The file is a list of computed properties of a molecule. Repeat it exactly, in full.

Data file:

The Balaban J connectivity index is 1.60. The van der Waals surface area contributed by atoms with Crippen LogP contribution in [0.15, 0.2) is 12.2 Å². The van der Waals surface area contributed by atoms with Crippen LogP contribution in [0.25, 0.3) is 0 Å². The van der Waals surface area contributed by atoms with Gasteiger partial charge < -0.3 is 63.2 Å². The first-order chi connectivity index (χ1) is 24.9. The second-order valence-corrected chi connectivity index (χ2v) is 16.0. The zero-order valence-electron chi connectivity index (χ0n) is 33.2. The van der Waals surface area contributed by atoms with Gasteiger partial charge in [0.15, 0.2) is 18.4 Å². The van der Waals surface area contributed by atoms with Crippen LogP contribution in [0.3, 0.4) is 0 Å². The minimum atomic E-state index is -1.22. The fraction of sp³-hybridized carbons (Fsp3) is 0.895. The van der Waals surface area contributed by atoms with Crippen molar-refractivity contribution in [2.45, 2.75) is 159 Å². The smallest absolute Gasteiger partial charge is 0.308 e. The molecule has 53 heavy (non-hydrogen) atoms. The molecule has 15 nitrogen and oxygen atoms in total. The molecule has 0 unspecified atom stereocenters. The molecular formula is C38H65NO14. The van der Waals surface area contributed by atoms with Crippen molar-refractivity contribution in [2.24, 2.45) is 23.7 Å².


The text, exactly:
The Balaban J connectivity index is 1.60. The van der Waals surface area contributed by atoms with Crippen LogP contribution in [0.15, 0.2) is 12.2 Å². The van der Waals surface area contributed by atoms with Crippen LogP contribution in [0.25, 0.3) is 0 Å². The van der Waals surface area contributed by atoms with Gasteiger partial charge < -0.3 is 63.2 Å². The first-order chi connectivity index (χ1) is 24.9. The second-order valence-corrected chi connectivity index (χ2v) is 16.0. The zero-order valence-electron chi connectivity index (χ0n) is 33.2. The van der Waals surface area contributed by atoms with Gasteiger partial charge in [0.15, 0.2) is 18.4 Å². The van der Waals surface area contributed by atoms with Crippen LogP contribution in [0.3, 0.4) is 0 Å². The minimum atomic E-state index is -1.22. The fraction of sp³-hybridized carbons (Fsp3) is 0.895. The van der Waals surface area contributed by atoms with Crippen molar-refractivity contribution in [2.45, 2.75) is 159 Å². The smallest absolute Gasteiger partial charge is 0.308 e. The molecule has 53 heavy (non-hydrogen) atoms. The molecule has 15 nitrogen and oxygen atoms in total. The molecule has 0 unspecified atom stereocenters. The molecular formula is C38H65NO14. The van der Waals surface area contributed by atoms with Crippen molar-refractivity contribution in [2.24, 2.45) is 23.7 Å².